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Thursday, December 1, 2011

Dealing with Offence and Outrage

A trick for young players or those sickened by confounding injustice, the practice of outrage reveals the folly of the emotions gone berserk—unaccountable to the adult mind. Anyone who would seek wisdom must reconcile urges to outrage.

The Conrad Murray trial, in relation to the Michael Jackson death, might be one salient example where outrage serves little real value. Yet, we only need to watch nightly news bulletins to see plenty of evidence of media-frenzied and world-enraged emotion as current affairs programs are aired.

Warrants to outrage divulge themselves in two paradoxical and negative ways:

1. We Become the Offended

There is perhaps no more common a human emotion, at weak moments, than offence over things that anger and disgust us. And still, some live to be offended.

Offence equals foolishness. That is a broad biblical principle. No matter what happens to us we can respond beyond offence; it is either by the spiritual presence of grace, or the ability to revert to the higher mind—the simple practice of delaying reaction for momentary reflection upon the possible consequences of our reactions.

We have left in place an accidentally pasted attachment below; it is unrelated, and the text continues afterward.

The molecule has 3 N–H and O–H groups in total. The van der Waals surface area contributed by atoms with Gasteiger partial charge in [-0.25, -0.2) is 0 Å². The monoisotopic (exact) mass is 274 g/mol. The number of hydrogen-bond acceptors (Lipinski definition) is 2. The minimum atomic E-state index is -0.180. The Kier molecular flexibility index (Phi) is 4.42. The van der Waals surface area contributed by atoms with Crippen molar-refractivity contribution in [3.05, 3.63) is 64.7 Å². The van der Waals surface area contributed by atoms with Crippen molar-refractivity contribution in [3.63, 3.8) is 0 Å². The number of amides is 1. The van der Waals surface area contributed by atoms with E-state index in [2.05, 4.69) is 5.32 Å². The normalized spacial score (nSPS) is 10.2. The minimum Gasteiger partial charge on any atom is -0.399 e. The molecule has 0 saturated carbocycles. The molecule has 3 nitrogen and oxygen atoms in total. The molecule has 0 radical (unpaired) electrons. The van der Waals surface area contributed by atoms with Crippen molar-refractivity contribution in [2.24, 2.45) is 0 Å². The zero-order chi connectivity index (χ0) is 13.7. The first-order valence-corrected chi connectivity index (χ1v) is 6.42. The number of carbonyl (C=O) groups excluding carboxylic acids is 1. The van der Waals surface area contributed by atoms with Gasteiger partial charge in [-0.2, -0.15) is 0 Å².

When we are tempted to become offended we can know we’re being deceived.

Instead of becoming offended there’s a better opportunity; to contemplate any reasonable affirmative action we might take—much of which may be beyond us, if at a more global scale—and to learn to accept many things, despite our frustration, are beyond our control.

2. We Become the Offender

Something occurs within the offended that makes them respond as the offender. Hurt people hurt people. The abused become the abuser, if they do not sort out their aggrieved emotions; that level of fair-minded offence that trips us up.

Anyone who has been abused has reason to feel offended; but an eye for an eye and a tooth for a tooth won’t fix anything.

Stopping the cycle of offence, not being deceived by outrage, might be as simple as knowing that all things are not what they seem. We should walk by faith, not sight (2 Corinthians 5:7). We know this by the wisdom of how things turn out; as we reflect back with hindsight all too often we have been deceived.

What do we really lose when we refuse to offend back?


Both outcomes of outrage have significantly negative consequences. These compel us, if we are of a sensible mind, to think of better options to make situations right. Outrage is a waste of energy; imagine the power for change if that energy could just be harnessed.

© 2011 S. J. Wickham.

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